Just over half of Dakar’s roughly 1-million residents are renters, according to Senegal’s national statistics agency. The law does not apply to business property.

Dakar resident Cherif Gassama said the move is politically shrewd, as living costs are a top concern for Senegalese. After getting married last June, the 32-year-old spent six months scouring the city for a new apartment, finally hitting on a fourth-floor walk-up priced three times higher than the unit he leased when he moved to Dakar a decade ago.

Under the new law, his monthly rent decreased from around $300 to about $255, freeing up money he expects to spend on gasoline and staple foods like rice.

“To be frank, this is the first thing that Macky Sall has done to help us,” said Gassama, who described himself as a long-time Sall supporter.

His wife, Rokhaya Diagne, agreed. “When he was first elected two years ago, he was not so focused on fixing things,” she said of Sall. “He was more focused on corruption cases from the past. Now that he’s actually trying to fix things people are changing their minds about him, for the better.”

But like other Dakar residents, she urged Sall to consider similar measures to lower food and energy costs. “He can’t just do this. He needs to do more. This is just a first step for him,” she said.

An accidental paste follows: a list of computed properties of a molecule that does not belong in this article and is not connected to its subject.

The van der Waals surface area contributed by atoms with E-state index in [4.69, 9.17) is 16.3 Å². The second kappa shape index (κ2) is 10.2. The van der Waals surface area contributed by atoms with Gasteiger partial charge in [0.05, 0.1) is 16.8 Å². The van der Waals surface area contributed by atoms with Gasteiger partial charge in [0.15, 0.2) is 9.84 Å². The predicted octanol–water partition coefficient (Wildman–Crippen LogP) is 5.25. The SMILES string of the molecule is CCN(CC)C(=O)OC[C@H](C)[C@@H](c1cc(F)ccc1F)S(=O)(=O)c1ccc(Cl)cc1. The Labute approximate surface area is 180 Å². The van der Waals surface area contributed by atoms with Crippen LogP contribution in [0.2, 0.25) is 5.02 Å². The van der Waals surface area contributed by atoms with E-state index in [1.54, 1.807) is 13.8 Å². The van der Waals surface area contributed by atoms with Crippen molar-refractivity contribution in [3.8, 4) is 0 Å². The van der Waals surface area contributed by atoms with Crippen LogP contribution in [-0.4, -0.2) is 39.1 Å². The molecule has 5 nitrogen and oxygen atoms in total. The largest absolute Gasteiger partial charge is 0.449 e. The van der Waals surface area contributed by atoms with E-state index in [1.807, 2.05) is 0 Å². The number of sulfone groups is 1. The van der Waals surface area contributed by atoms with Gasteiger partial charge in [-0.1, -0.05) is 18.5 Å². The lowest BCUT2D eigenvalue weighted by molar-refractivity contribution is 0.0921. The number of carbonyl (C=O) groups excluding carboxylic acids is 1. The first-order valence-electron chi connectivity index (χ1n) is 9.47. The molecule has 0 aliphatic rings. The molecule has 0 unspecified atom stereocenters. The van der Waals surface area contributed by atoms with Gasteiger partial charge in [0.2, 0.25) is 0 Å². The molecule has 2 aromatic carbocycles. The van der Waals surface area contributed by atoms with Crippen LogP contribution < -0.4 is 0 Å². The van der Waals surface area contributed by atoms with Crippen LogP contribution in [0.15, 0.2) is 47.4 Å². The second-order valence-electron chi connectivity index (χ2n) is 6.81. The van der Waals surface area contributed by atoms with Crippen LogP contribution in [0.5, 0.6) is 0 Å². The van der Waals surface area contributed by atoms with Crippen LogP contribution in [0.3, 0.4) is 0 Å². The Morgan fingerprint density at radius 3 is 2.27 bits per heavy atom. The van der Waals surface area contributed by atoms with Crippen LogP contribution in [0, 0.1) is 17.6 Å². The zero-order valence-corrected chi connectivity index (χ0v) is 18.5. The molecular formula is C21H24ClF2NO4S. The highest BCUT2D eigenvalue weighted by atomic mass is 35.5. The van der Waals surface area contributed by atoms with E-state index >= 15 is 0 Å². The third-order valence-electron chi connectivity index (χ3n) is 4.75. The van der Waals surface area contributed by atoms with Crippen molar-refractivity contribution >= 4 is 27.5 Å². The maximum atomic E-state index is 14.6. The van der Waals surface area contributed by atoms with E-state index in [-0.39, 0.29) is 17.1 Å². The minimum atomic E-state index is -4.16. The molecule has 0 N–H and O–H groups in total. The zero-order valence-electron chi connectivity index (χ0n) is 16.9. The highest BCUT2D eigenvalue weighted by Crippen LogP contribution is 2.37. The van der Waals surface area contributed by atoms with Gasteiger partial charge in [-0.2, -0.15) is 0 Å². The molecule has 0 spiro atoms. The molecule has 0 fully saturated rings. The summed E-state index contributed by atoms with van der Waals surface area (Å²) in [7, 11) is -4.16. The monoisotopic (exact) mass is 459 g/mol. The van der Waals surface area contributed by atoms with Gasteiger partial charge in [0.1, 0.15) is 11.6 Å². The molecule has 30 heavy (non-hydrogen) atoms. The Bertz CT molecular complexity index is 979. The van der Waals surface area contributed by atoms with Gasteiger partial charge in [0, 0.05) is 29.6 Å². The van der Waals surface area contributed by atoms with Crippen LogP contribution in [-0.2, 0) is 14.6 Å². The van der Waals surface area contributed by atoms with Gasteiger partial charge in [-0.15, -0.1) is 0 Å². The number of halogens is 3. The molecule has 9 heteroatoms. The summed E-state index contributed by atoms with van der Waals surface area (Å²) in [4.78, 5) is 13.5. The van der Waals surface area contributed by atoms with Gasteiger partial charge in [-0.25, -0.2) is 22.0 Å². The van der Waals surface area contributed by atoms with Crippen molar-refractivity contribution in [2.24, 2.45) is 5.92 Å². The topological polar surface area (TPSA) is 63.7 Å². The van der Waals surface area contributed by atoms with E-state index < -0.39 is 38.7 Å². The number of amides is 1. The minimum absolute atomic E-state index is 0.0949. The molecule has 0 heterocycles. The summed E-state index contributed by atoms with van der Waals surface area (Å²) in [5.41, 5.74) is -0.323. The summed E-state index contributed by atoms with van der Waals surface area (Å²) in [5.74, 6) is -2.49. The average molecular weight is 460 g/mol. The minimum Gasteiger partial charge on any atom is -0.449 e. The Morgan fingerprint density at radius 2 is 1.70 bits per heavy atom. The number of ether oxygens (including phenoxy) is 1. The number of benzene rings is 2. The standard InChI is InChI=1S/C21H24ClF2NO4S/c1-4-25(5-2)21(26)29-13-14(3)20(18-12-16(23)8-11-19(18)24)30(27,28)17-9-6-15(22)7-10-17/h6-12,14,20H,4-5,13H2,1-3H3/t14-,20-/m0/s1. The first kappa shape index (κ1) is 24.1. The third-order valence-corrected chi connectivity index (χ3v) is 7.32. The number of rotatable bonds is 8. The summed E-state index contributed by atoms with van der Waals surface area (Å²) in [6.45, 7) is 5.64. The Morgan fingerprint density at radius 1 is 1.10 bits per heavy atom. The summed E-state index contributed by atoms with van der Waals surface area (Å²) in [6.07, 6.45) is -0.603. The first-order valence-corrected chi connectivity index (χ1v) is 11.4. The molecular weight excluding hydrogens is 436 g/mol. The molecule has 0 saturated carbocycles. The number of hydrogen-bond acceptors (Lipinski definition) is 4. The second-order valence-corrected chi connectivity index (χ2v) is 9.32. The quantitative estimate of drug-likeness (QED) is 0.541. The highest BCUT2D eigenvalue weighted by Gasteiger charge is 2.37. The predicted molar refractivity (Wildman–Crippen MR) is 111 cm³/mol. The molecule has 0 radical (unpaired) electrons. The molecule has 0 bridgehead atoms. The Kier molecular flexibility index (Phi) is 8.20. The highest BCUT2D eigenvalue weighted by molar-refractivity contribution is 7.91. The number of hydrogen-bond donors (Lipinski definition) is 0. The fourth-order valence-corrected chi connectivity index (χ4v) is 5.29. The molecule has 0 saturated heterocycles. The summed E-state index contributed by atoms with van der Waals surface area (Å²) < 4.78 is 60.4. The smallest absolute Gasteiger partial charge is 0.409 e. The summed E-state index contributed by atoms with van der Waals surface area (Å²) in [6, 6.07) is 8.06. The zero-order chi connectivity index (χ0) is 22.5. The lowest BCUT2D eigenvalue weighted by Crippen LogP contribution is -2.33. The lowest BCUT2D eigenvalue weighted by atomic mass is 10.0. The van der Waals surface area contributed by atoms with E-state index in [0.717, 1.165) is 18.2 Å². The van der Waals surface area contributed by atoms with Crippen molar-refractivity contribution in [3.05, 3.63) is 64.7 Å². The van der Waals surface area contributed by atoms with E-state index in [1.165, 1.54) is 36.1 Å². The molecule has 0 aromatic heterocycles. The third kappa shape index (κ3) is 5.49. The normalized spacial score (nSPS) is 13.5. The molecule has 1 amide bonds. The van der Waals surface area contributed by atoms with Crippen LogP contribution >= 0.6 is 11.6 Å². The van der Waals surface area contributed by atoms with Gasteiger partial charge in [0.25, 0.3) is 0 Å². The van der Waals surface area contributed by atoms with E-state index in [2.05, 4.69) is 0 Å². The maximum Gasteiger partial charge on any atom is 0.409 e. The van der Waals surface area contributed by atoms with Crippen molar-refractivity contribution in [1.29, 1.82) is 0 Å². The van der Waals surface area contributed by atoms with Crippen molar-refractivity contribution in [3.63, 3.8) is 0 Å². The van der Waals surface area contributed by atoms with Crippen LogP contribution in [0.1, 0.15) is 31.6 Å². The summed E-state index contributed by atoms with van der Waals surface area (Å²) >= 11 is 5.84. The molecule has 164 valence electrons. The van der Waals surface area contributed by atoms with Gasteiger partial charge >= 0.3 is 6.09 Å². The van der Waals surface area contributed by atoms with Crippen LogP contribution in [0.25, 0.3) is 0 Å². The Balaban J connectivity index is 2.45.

Meanwhile, it is unclear whether the rent law will benefit everyone that it’s supposed to. Landlords who refuse to comply face up to six months in prison and fines of up to $3 100, but Tashima with Oxford Business Group said the government needs to ensure there are “sufficient resources to oversee the rental market and adjudicate disputes.”

Some landlords have openly said they will defy the law, among them Diarra Sarr, who manages property in the HLM neighborhood.

“I can’t apply this measure. The state doesn’t know all the work we’ve done to construct our houses,” he said. “The government cannot impose these lower rents on us. If they want to lower rent, they need to construct social housing for the population.” – Sapa-AP

Pay, pay and pay some more: Renting in Dar es Salaam

I was born and raised in Dar es Salaam. We locals call our city Bongo – a Swahili slang for brain,  and you need a sharp one to survive here.

My mother saved her civil servant salary for about three years to build the house I grew up in. For most of my life, I’ve lived with her in Changanyikeni, a peaceful suburb where everyone minds their own business. Apart from a lack of water in the suburb – we had to fetch some from the university block – Changanyikeni was a pleasant place to call home.

But after years of comfort, I felt like I needed a place of my own. I had spent three months in South Africa  living by myself. During that time, independence grew on me – there was no one to answer to about my whereabouts or why I was out late or didn’t want to eat dinner.

And so, at the age of 28, I decided to move out and find a place to rent in Dar es Salaam.